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The Sales Evangelist


Needs-based selling, otherwise known as consultative selling, is a sales technique becoming far more popular than its traditional counterpart. The previously standard sales practice (a transactional model) was one where the salesperson focused primarily on the benefits their product provided and how those benefits can help companies. While practical, this model is no longer as effective. Why? Because the global marketplace is rapidly changing, and it’s only becoming more dynamic. As sales become increasingly complex, companies and organizations need solutions with more nuance. And that nuance is what transactional selling doesn’t account for: the specific challenges and strengths of the individual company.

The solution? Needs-based selling is based on understanding the customer’s specific needs, goals, and challenges; then matching a particular product or service to meet those particular criteria. In a nutshell, needs-based selling involves asking questions that reveal a customer’s objectives and challenges. But just like the market, the process is far more nuanced.

Ask meaningful questions

When it comes to needs-based selling, the seller’s primary objective should be to build a relationship with the customer, and you do this by asking the right questions. Ask the customer about their current needs, challenges, and accomplishments. Learn about the company’s infrastructure and long-term goals. The more information you have about the company, the more you identify their needs (and, as a result, what solutions will solve those needs.)

Ask questions, but at the right time

Needs-based selling is all about asking the right questions, but it’s equally about asking questions at the right time. If you enter a sales meeting with a customer and simply fire off question after question, sure, you’ll get a ton of relevant and essential information. But will you make a good impression? Not even close.

Don’t just ask a pre-set list of questions, but use the information surfaced within the meeting to provoke insightful follow-up questions. Not only does this demonstrate active listening and professionalism, but it also will uncover deeper insights and objectives the customer might have. Objectives both you and the customer might not even realize until the conversation surfaces.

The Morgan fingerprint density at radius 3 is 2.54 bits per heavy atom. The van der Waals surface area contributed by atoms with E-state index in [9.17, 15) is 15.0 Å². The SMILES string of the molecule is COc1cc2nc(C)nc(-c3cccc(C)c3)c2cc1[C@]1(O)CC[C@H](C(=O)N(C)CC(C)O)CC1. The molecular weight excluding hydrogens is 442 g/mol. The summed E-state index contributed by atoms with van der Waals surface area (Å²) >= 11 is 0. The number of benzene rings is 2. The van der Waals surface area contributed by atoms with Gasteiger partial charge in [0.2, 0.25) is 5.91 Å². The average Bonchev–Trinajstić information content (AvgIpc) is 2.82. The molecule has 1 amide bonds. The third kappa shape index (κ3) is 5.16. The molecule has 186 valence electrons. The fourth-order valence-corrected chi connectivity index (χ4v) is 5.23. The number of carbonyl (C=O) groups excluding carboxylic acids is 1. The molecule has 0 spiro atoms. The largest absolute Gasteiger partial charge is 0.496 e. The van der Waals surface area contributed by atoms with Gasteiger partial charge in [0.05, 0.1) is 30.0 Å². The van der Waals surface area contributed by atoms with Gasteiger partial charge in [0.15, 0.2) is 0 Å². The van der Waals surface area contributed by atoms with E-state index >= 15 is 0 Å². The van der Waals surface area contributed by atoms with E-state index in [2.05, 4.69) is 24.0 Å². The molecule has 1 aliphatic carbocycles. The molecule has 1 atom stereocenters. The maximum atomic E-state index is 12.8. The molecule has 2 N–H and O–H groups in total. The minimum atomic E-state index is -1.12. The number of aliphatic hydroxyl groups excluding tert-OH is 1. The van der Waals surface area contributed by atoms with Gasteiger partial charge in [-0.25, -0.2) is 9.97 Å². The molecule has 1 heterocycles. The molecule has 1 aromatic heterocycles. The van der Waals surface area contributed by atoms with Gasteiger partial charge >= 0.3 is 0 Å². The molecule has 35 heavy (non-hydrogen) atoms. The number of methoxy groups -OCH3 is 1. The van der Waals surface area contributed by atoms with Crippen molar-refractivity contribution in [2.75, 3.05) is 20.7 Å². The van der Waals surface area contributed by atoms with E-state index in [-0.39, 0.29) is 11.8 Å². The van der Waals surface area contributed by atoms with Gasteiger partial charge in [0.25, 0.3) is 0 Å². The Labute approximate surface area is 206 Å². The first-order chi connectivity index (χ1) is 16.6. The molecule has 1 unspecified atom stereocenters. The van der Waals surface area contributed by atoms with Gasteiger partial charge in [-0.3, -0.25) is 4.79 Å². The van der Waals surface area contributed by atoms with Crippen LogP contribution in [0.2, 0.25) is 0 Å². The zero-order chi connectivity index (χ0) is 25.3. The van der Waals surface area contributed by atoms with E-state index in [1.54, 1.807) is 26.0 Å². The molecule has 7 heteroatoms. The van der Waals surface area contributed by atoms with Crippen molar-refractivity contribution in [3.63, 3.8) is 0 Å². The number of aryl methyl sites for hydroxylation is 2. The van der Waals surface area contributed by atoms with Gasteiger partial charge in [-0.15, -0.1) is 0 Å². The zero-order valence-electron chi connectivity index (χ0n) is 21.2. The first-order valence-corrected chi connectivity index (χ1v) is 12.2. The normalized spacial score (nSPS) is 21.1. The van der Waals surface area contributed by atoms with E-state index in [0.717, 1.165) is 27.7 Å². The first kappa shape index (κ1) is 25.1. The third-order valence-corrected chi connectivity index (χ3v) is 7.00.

You also need to balance your conversation with insights based on the customer’s answers to questions. Providing thoughtful insights into the challenges and needs the customer faces shows an intelligent salesperson and demonstrates that you can identify how to solve their problem.

Be agile, not just insightful

While providing insightful comments is paramount to a successful sale, the seller needs to be agile and flexible to adapt to whatever the customer reveals during the conversation. Both the buyer and seller might walk into a meeting with a specific intention to buy or sell a particular product. But often, the discussion reveals an entirely different problem that requires a wholly different solution. Being able to adapt and change your approach to fit the context will help the customer get the best product to solve their needs, even if it isn’t what they originally intended.

Guide, but don’t dominate, the conversation

Taking ownership of the conversation demonstrates the credibility of the salesperson. You should be unafraid to enter the discussion with questions and thoughts, and begin the dialogue. However, this doesn’t mean you should dominate the conversation. Guiding the conversation means provoking the customer to give you the information you need. And after all, how are you going to hear the information if you talk the entire time? Listen more than you speak, and let the customer’s answers guide your following answers, insights, and follow-up questions.

Sales is no longer about the quick sale; it’s about the relationship behind the sale. Customers aren’t just looking for an instant purchase, they want someone who can work with them to make sure they are making the correct business decision. Utilizing a needs-based approach not only identifies the problems that need to be solved, but it also builds the rapport and trust between buyer and seller that allows you to advocate for yourself as the solution in a genuine way.

About the Author The Sales Evangelist

Donald is the host of the popular sales podcast,"The Sales Evangelist". He is the founder of The Sales Evangelist Consulting Firm where he helps small companies develop killer sales process to scale their business and increase growth.

Donald is also an award-winning speaker, sales trainer, and coach. He's a big fan of traveling, South Florida staycations and high-quality family time. Donald has a belief that “anyone” can sell if they have the desire and receives the proper training.

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